Despite what we usually see in today’s sims, the ability to put our weapon on target is not quite the ‘piece of cake’ that it appears to be. If sim AI realism continues to improve (and there is no reason to expect that it will not), you may well have to take the following factors into consideration. While sim air to ground is still pretty much at the ‘no brainer’ level of development, you can take the upcoming material ‘to the bank.’ When we begin a bomb, rocket, or strafe pass, the success of that attack, and potentially our subsequent survival, will depend on whether or not we satisfy these factors. Let’s get to it!
When it detonates, each air to ground weapon has a unique explosive pattern. The larger the weapon, the bigger the pattern. The ‘frag’ that we are referring to is the scattering of the bits and pieces of the weapon body. Not surprisingly, bombs have a much larger frag pattern than rockets or strafe. For example, after a 500 lb. bomb explodes, there are several hundred pounds of shredded metal flying through the airspace above and around the explosion. You do not want to occupy the same airspace as this frag!
Consequently, we make an input in our weapon release planning to take this pattern into account. The following diagram shows a typical frag pattern, and the accompanying table sets out frag parameter values. Please note that the pattern is bounded vertically and laterally in feet, and by duration in seconds.
Fig 3 – Typical Frag Pattern
Fig 4 – Frag Parameters
In our weapon delivery attack, we honor these frag values by overflying the target above the highest altitude or by turning to miss the lateral boundary. In certain cases we can also fly a flight path that is timed so as to not enter the frag pattern area until the frag has all fallen back to the ground.
Several factors directly impact how the frag pattern affects our flight path. These are weapon time of flight (TOF), release airspeed, release dive angle, fuse functioning time, and whether or not the release is single or ripple.
Time Of Flight
The significance of the weapon TOF lies in the separation needed between the pilot and the weapon when it goes off. The more time that a pilot has to put some distance between himself and the weapon explosion, the better. The shorter the TOF, the more aggressive the pilot must be in his post-release maneuvering. This is usually implemented as a high-g pullout to gain as much altitude as possible before the weapon goes off.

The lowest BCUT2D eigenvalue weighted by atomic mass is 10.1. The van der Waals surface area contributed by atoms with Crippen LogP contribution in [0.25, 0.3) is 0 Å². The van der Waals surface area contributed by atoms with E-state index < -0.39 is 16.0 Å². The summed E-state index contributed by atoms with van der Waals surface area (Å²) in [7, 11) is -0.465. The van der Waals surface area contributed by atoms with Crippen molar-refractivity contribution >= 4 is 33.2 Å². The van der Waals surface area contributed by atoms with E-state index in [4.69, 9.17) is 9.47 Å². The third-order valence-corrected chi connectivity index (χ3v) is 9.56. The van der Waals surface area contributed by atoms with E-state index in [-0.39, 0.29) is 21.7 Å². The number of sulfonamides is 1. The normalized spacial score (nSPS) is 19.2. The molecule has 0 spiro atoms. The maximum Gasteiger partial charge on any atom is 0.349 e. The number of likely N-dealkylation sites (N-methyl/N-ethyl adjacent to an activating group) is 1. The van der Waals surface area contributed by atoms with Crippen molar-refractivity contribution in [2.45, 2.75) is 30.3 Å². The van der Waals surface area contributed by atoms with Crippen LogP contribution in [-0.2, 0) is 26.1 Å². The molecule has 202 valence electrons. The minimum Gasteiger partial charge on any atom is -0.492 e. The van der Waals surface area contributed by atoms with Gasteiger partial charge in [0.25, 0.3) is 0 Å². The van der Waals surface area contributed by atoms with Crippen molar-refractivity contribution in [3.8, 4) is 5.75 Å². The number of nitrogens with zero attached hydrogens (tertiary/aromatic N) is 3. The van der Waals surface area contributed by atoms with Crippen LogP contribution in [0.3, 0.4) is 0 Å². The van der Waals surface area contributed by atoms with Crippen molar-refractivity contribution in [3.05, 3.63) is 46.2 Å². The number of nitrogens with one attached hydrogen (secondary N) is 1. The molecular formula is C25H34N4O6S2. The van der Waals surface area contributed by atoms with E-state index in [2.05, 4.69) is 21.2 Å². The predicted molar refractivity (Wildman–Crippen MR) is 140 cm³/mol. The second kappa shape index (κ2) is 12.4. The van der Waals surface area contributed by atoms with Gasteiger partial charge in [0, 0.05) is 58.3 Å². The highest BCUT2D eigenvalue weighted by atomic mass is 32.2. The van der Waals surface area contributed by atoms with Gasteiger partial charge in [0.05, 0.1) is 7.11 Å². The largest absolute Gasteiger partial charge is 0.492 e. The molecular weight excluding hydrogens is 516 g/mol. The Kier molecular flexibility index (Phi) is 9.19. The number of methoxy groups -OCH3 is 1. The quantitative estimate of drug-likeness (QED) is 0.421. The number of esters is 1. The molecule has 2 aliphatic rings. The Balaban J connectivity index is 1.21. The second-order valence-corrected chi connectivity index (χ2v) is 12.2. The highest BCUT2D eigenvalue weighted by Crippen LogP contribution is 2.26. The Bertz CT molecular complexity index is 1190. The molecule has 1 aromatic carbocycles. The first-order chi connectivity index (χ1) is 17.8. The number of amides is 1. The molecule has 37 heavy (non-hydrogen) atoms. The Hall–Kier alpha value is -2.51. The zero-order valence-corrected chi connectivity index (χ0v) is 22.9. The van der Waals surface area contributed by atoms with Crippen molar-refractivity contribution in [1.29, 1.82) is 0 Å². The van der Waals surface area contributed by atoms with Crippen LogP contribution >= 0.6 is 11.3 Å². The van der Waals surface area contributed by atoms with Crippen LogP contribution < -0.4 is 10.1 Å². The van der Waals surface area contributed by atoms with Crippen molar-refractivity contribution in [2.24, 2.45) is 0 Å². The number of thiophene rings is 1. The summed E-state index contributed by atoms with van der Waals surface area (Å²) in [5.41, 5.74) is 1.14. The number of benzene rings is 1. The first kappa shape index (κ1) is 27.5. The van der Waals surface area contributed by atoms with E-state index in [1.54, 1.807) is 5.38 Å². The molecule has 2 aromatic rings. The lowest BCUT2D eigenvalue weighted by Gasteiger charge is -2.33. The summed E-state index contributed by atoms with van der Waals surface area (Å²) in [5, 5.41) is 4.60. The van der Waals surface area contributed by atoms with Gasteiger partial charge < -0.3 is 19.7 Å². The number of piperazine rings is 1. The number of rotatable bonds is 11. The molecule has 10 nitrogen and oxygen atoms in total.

This factor goes hand in hand with TOF. High release speeds in dive deliveries result in shorter TOF. Since high threat target area defenses mandate high attack speeds, short TOF are much more the rule than the exception. Increasing airspeed affects the danger of the frag pattern in one other way…as airspeed goes up, so does the aircraft’s turn radius for a given amount of G. Typically this results in more altitude lost in the recovery than is desired. To offset this problem, the pilot increases his release altitude.
Release Dive Angle
Further complicating the need to avoid the frag pattern is the dive angle of the attack flight path. A diving flight path at release reduces weapon TOF and adds to the altitude lost in the pullout. A diving attack is often desired in attack planning…it improves target acquisition and reduces aiming errors, but pilots must always be aware of its drawbacks with regard to frag pattern deconfliction.
Fuse Functioning Time
It would ruin your day to have your bomb explode right after you dropped it! For that reason, the bomb fuse has a setting that lets you determine the time that it takes after release before the weapon is ‘hot.’ Since this period of time may add to the TOF, it must also be taken into consideration.
Single or Ripple Weapon Release
During a multiple weapon (ripple) release, the aircraft continues along its flight path as the weapons are coming off. As such, the pilot is delayed in beginning his pull out maneuver. Because of this delay, ripple releases require higher release altitudes to give the pilot the chance to avoid the frag of the first weapon to detonate.
OK!! That pretty much covers the main factors that affect our choice of release point. Please note that the only release parameter that we have mentioned so far has been altitude. That is because it is by far the most common parameter…but it is not the only one. In the simulation from which Figure 2 came from, the only release parameter is getting the pipper on the target. In fact, this is the primary parameter in many simulations. In the following discussion, we’ll see why that may not be the case after all.